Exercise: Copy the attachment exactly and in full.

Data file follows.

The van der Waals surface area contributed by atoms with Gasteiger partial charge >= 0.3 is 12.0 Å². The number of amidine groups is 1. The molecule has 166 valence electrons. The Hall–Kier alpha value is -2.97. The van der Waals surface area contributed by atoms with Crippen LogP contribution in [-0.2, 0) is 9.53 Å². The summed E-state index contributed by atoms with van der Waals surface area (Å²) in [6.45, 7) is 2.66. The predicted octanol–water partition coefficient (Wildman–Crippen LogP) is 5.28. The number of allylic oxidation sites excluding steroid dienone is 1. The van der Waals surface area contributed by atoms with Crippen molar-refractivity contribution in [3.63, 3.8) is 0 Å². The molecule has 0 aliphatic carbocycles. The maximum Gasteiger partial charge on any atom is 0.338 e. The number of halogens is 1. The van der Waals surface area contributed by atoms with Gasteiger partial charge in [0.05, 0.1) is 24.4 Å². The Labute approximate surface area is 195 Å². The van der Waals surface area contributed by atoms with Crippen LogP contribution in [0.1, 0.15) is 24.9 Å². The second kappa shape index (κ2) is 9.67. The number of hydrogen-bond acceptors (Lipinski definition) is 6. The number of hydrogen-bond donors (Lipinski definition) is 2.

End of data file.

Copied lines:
The van der Waals surface area contributed by atoms with Gasteiger partial charge >= 0.3 is 12.0 Å². The number of amidine groups is 1. The molecule has 166 valence electrons. The Hall–Kier alpha value is -2.97. The van der Waals surface area contributed by atoms with Crippen LogP contribution in [-0.2, 0) is 9.53 Å². The summed E-state index contributed by atoms with van der Waals surface area (Å²) in [6.45, 7) is 2.66. The predicted octanol–water partition coefficient (Wildman–Crippen LogP) is 5.28. The number of allylic oxidation sites excluding steroid dienone is 1. The van der Waals surface area contributed by atoms with Crippen molar-refractivity contribution in [3.63, 3.8) is 0 Å². The molecule has 0 aliphatic carbocycles. The maximum Gasteiger partial charge on any atom is 0.338 e. The number of halogens is 1. The van der Waals surface area contributed by atoms with Gasteiger partial charge in [0.05, 0.1) is 24.4 Å². The Labute approximate surface area is 195 Å². The van der Waals surface area contributed by atoms with Crippen LogP contribution in [0.1, 0.15) is 24.9 Å². The second kappa shape index (κ2) is 9.67. The number of hydrogen-bond acceptors (Lipinski definition) is 6. The number of hydrogen-bond donors (Lipinski definition) is 2.